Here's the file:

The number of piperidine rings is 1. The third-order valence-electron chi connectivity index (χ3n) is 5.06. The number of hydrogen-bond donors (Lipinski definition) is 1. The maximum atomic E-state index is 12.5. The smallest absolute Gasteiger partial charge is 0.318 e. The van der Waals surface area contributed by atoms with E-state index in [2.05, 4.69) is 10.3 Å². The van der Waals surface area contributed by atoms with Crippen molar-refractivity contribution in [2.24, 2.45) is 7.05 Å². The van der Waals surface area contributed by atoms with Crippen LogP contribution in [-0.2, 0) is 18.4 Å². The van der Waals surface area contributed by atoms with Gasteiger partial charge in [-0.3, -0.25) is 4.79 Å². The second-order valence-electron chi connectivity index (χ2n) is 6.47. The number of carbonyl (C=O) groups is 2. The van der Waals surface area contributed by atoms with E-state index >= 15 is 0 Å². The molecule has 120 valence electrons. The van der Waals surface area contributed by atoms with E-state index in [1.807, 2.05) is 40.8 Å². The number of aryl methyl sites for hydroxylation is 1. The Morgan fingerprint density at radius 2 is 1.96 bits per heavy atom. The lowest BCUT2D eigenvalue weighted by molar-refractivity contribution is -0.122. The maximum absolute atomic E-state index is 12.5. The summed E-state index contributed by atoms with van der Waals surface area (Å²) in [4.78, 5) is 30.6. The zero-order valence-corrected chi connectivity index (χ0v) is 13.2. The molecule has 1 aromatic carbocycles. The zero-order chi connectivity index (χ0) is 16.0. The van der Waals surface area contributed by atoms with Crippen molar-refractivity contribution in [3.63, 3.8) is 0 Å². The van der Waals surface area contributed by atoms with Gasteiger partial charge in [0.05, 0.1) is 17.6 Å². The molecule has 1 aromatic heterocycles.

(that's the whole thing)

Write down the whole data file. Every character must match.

The number of piperidine rings is 1. The third-order valence-electron chi connectivity index (χ3n) is 5.06. The number of hydrogen-bond donors (Lipinski definition) is 1. The maximum atomic E-state index is 12.5. The smallest absolute Gasteiger partial charge is 0.318 e. The van der Waals surface area contributed by atoms with E-state index in [2.05, 4.69) is 10.3 Å². The van der Waals surface area contributed by atoms with Crippen molar-refractivity contribution in [2.24, 2.45) is 7.05 Å². The van der Waals surface area contributed by atoms with Crippen LogP contribution in [-0.2, 0) is 18.4 Å². The van der Waals surface area contributed by atoms with Gasteiger partial charge in [-0.3, -0.25) is 4.79 Å². The second-order valence-electron chi connectivity index (χ2n) is 6.47. The number of carbonyl (C=O) groups is 2. The van der Waals surface area contributed by atoms with E-state index >= 15 is 0 Å². The molecule has 120 valence electrons. The van der Waals surface area contributed by atoms with E-state index in [1.807, 2.05) is 40.8 Å². The number of aryl methyl sites for hydroxylation is 1. The Morgan fingerprint density at radius 2 is 1.96 bits per heavy atom. The lowest BCUT2D eigenvalue weighted by molar-refractivity contribution is -0.122. The maximum absolute atomic E-state index is 12.5. The summed E-state index contributed by atoms with van der Waals surface area (Å²) in [4.78, 5) is 30.6. The zero-order valence-corrected chi connectivity index (χ0v) is 13.2. The molecule has 1 aromatic carbocycles. The zero-order chi connectivity index (χ0) is 16.0. The van der Waals surface area contributed by atoms with Crippen molar-refractivity contribution in [3.63, 3.8) is 0 Å². The van der Waals surface area contributed by atoms with Gasteiger partial charge in [0.05, 0.1) is 17.6 Å². The molecule has 1 aromatic heterocycles.